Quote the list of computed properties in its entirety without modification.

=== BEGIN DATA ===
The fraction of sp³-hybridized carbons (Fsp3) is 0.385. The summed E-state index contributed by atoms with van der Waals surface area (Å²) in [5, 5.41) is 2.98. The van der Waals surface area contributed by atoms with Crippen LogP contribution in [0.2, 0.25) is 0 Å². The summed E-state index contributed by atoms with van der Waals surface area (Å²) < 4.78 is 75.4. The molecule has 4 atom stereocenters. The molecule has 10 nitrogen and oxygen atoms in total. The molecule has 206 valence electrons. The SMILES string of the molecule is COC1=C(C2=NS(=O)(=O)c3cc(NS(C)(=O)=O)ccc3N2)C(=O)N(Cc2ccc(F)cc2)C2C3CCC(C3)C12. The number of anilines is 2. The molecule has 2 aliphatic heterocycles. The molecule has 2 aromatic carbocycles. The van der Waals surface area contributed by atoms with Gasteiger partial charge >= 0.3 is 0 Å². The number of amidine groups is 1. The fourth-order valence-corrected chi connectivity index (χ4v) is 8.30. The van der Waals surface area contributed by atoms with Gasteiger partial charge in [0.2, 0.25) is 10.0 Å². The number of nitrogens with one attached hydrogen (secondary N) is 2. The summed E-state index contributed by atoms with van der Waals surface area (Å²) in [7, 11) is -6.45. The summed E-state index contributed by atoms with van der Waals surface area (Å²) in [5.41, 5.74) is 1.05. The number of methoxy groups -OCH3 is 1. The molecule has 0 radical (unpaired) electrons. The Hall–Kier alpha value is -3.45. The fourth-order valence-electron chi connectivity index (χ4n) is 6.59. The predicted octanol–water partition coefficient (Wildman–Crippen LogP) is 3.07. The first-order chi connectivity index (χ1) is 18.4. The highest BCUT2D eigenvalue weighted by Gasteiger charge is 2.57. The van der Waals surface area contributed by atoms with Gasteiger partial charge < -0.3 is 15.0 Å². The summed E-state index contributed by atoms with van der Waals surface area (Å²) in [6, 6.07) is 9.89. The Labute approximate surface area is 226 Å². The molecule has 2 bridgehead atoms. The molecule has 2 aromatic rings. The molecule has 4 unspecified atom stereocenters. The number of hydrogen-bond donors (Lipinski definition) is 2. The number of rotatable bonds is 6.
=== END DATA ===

The fraction of sp³-hybridized carbons (Fsp3) is 0.385. The summed E-state index contributed by atoms with van der Waals surface area (Å²) in [5, 5.41) is 2.98. The van der Waals surface area contributed by atoms with Crippen LogP contribution in [0.2, 0.25) is 0 Å². The summed E-state index contributed by atoms with van der Waals surface area (Å²) < 4.78 is 75.4. The molecule has 4 atom stereocenters. The molecule has 10 nitrogen and oxygen atoms in total. The molecule has 206 valence electrons. The SMILES string of the molecule is COC1=C(C2=NS(=O)(=O)c3cc(NS(C)(=O)=O)ccc3N2)C(=O)N(Cc2ccc(F)cc2)C2C3CCC(C3)C12. The number of anilines is 2. The molecule has 2 aliphatic heterocycles. The molecule has 2 aromatic carbocycles. The van der Waals surface area contributed by atoms with Gasteiger partial charge >= 0.3 is 0 Å². The number of amidine groups is 1. The fourth-order valence-corrected chi connectivity index (χ4v) is 8.30. The van der Waals surface area contributed by atoms with Gasteiger partial charge in [0.2, 0.25) is 10.0 Å². The number of nitrogens with one attached hydrogen (secondary N) is 2. The summed E-state index contributed by atoms with van der Waals surface area (Å²) in [7, 11) is -6.45. The summed E-state index contributed by atoms with van der Waals surface area (Å²) in [5.41, 5.74) is 1.05. The number of methoxy groups -OCH3 is 1. The molecule has 0 radical (unpaired) electrons. The Hall–Kier alpha value is -3.45. The fourth-order valence-electron chi connectivity index (χ4n) is 6.59. The predicted octanol–water partition coefficient (Wildman–Crippen LogP) is 3.07. The first-order chi connectivity index (χ1) is 18.4. The highest BCUT2D eigenvalue weighted by Gasteiger charge is 2.57. The van der Waals surface area contributed by atoms with Gasteiger partial charge < -0.3 is 15.0 Å². The summed E-state index contributed by atoms with van der Waals surface area (Å²) in [6, 6.07) is 9.89. The Labute approximate surface area is 226 Å². The molecule has 2 bridgehead atoms. The molecule has 2 aromatic rings. The molecule has 4 unspecified atom stereocenters. The number of hydrogen-bond donors (Lipinski definition) is 2. The number of rotatable bonds is 6.